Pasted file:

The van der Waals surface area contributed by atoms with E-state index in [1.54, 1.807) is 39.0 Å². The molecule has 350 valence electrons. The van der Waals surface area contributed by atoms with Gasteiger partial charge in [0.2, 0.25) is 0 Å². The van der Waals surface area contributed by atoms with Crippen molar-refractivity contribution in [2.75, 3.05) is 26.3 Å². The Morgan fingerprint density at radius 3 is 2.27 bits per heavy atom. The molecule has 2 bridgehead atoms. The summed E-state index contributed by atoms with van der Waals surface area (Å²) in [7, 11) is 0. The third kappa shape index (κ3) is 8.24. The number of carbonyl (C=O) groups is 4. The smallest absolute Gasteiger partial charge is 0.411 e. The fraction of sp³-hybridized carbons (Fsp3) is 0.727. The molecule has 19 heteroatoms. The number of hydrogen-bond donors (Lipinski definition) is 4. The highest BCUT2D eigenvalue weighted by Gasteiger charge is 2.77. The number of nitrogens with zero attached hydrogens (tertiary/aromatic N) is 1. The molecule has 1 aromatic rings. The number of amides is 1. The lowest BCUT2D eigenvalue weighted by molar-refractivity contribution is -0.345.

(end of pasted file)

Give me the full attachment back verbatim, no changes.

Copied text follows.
The van der Waals surface area contributed by atoms with E-state index in [1.54, 1.807) is 39.0 Å². The molecule has 350 valence electrons. The van der Waals surface area contributed by atoms with Gasteiger partial charge in [0.2, 0.25) is 0 Å². The van der Waals surface area contributed by atoms with Crippen molar-refractivity contribution in [2.75, 3.05) is 26.3 Å². The Morgan fingerprint density at radius 3 is 2.27 bits per heavy atom. The molecule has 2 bridgehead atoms. The summed E-state index contributed by atoms with van der Waals surface area (Å²) in [7, 11) is 0. The third kappa shape index (κ3) is 8.24. The number of carbonyl (C=O) groups is 4. The smallest absolute Gasteiger partial charge is 0.411 e. The fraction of sp³-hybridized carbons (Fsp3) is 0.727. The molecule has 19 heteroatoms. The number of hydrogen-bond donors (Lipinski definition) is 4. The highest BCUT2D eigenvalue weighted by Gasteiger charge is 2.77. The number of nitrogens with zero attached hydrogens (tertiary/aromatic N) is 1. The molecule has 1 aromatic rings. The number of amides is 1. The lowest BCUT2D eigenvalue weighted by molar-refractivity contribution is -0.345.